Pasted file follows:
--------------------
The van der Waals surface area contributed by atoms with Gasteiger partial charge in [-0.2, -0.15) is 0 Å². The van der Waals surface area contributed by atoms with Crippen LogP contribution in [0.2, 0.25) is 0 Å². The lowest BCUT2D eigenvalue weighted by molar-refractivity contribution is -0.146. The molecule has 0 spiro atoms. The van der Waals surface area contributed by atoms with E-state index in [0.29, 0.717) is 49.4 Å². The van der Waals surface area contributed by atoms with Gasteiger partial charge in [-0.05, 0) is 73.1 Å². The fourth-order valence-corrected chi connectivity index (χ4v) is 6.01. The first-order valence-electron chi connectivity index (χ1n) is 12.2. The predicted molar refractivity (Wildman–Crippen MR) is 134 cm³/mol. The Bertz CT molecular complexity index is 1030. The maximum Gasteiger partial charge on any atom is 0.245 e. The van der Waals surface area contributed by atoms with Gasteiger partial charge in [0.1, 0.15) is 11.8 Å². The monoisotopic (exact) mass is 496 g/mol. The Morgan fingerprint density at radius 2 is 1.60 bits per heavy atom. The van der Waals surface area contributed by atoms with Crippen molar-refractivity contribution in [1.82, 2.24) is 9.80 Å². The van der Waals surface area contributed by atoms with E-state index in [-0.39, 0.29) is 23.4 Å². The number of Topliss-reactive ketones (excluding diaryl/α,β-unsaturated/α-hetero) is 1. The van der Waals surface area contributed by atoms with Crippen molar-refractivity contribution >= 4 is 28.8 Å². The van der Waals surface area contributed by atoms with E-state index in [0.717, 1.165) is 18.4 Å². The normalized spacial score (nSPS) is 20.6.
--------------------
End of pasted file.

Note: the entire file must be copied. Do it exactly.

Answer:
The van der Waals surface area contributed by atoms with Gasteiger partial charge in [-0.2, -0.15) is 0 Å². The van der Waals surface area contributed by atoms with Crippen LogP contribution in [0.2, 0.25) is 0 Å². The lowest BCUT2D eigenvalue weighted by molar-refractivity contribution is -0.146. The molecule has 0 spiro atoms. The van der Waals surface area contributed by atoms with E-state index in [0.29, 0.717) is 49.4 Å². The van der Waals surface area contributed by atoms with Gasteiger partial charge in [-0.05, 0) is 73.1 Å². The fourth-order valence-corrected chi connectivity index (χ4v) is 6.01. The first-order valence-electron chi connectivity index (χ1n) is 12.2. The predicted molar refractivity (Wildman–Crippen MR) is 134 cm³/mol. The Bertz CT molecular complexity index is 1030. The maximum Gasteiger partial charge on any atom is 0.245 e. The van der Waals surface area contributed by atoms with Gasteiger partial charge in [0.1, 0.15) is 11.8 Å². The monoisotopic (exact) mass is 496 g/mol. The Morgan fingerprint density at radius 2 is 1.60 bits per heavy atom. The van der Waals surface area contributed by atoms with Crippen molar-refractivity contribution in [1.82, 2.24) is 9.80 Å². The van der Waals surface area contributed by atoms with E-state index in [-0.39, 0.29) is 23.4 Å². The number of Topliss-reactive ketones (excluding diaryl/α,β-unsaturated/α-hetero) is 1. The van der Waals surface area contributed by atoms with Crippen molar-refractivity contribution >= 4 is 28.8 Å². The van der Waals surface area contributed by atoms with E-state index in [0.717, 1.165) is 18.4 Å². The normalized spacial score (nSPS) is 20.6.